Skeptophilia (skep-to-fil-i-a) (n.) - the love of logical thought, skepticism, and thinking critically. Being an exploration of the applications of skeptical thinking to the world at large, with periodic excursions into linguistics, music, politics, cryptozoology, and why people keep seeing the face of Jesus on grilled cheese sandwiches.

Monday, May 10, 2021

Greta of the Yukon

If you needed more evidence of how little it takes to get the woo-woos leaping about making excited squeaking noises, look no further than this photograph, which they're saying proves that Swedish environmental activist Greta Thunberg is a time traveler.

Okay, I'll admit there's a resemblance.  For reference, here's a photograph of the real Greta Thunberg:

[Image licensed under the Creative Commons European Parliament, Greta Thunberg urges MEPs to show climate leadership (49618310531) (cropped), CC BY 2.0]

The first image is real enough; it's not a clever fake.  It's a photograph of children working at a Canadian placer gold mine, and was taken in 1898.  The original photograph resides in the archives of the University of Washington, and carries the description, "three children operating rocker at a gold mine on Dominion Creek, Yukon Territory."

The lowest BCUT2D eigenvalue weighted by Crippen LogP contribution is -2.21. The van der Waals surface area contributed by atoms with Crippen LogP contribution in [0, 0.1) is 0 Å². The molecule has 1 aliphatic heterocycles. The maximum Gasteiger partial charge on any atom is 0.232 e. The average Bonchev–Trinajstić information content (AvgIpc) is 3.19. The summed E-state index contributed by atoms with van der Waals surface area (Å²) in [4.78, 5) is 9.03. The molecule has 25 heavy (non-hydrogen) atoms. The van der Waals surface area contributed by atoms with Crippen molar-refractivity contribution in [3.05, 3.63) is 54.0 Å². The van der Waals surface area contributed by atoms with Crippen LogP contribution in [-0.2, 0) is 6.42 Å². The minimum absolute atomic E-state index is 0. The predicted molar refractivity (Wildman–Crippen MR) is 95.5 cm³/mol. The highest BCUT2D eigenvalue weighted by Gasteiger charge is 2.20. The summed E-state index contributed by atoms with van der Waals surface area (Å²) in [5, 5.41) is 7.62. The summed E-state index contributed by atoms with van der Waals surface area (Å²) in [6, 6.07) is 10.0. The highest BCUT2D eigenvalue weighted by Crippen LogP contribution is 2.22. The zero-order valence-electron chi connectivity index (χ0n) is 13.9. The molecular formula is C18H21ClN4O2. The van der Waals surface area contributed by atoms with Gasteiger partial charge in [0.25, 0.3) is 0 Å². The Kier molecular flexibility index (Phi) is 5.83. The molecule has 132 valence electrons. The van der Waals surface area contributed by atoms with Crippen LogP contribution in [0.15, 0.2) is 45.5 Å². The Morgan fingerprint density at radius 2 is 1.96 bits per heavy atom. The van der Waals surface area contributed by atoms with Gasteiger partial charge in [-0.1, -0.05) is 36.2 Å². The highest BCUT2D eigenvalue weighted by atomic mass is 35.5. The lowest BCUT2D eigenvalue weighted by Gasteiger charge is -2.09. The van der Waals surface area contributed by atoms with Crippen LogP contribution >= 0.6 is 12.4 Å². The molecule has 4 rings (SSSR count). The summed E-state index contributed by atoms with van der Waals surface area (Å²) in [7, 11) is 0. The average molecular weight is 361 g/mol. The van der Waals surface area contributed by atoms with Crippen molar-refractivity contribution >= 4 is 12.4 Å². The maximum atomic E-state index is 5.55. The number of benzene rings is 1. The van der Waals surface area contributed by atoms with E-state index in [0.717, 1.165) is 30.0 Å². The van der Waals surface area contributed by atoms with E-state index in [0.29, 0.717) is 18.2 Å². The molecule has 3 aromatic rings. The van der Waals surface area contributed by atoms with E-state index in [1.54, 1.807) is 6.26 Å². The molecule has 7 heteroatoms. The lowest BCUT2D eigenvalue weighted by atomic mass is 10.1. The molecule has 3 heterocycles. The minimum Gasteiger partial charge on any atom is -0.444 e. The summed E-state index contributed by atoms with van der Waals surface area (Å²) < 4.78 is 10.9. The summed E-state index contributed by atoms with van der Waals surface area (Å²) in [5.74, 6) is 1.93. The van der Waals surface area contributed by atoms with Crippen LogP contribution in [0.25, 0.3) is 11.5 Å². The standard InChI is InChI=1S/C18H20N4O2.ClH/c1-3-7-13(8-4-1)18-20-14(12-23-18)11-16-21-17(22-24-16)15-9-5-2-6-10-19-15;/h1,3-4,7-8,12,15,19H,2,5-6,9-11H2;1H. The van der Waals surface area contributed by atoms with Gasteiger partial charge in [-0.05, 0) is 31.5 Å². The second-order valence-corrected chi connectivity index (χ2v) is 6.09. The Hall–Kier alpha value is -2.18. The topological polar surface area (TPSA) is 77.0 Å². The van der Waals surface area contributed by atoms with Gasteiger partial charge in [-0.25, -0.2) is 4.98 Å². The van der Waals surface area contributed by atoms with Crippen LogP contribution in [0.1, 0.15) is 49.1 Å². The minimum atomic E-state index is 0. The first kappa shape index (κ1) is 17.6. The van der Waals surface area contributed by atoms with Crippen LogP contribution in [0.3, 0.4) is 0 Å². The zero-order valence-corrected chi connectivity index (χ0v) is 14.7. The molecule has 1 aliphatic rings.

This is not the first time this sort of thing has happened.  Previous iterations include an 1870 photograph proving that Nicolas Cage is an undead vampire, and a self-portrait by nineteenth-century French painter Louis-Maurice Boutet de Monvel showing that he's the same person as Keanu Reeves.  What's simultaneously hilarious and maddening about this last claim is that okay, the painting looks a little like Reeves, but later photographs of Boutet de Monvel (which you can see at the link provided) look nothing like him at all.  Which you'd think would make the woo-woos laugh sheepishly and say, "Okay, I guess we were wrong.  What a bunch of goobers we are."  But that never happens.  I'll bet some of them think Reeves realized people were catching on to his undead-ness and arranged for pics to be taken of some other guy that then were labeled with Boutet de Monvel's name.

Because there's no claim so ridiculous that you can't change it so as to make it even more ridiculous.

Lest you think I'm exaggerating how loony these claims get, back to the non-Thunberg photo, which has generated two explanations, if I can dignify them by that term:

  1. Thunberg was a child in late nineteenth-century northern Canada, was forced to work in a gold mine, and was so appalled by the environmental destruction caused by mining that she either time-traveled into the future or else figured out how to achieve immortality and eternal youth (sources differ on which), and is now bringing that first-hand knowledge to us so we can potentially do something about it.
  2. Thunberg actually is a twenty-first-century Swedish person, but has figured out how to travel in time so she can go back and sabotage mining operations and save the present from the devastation done by industry in the past.  She got caught at her game by a photographer back in 1898.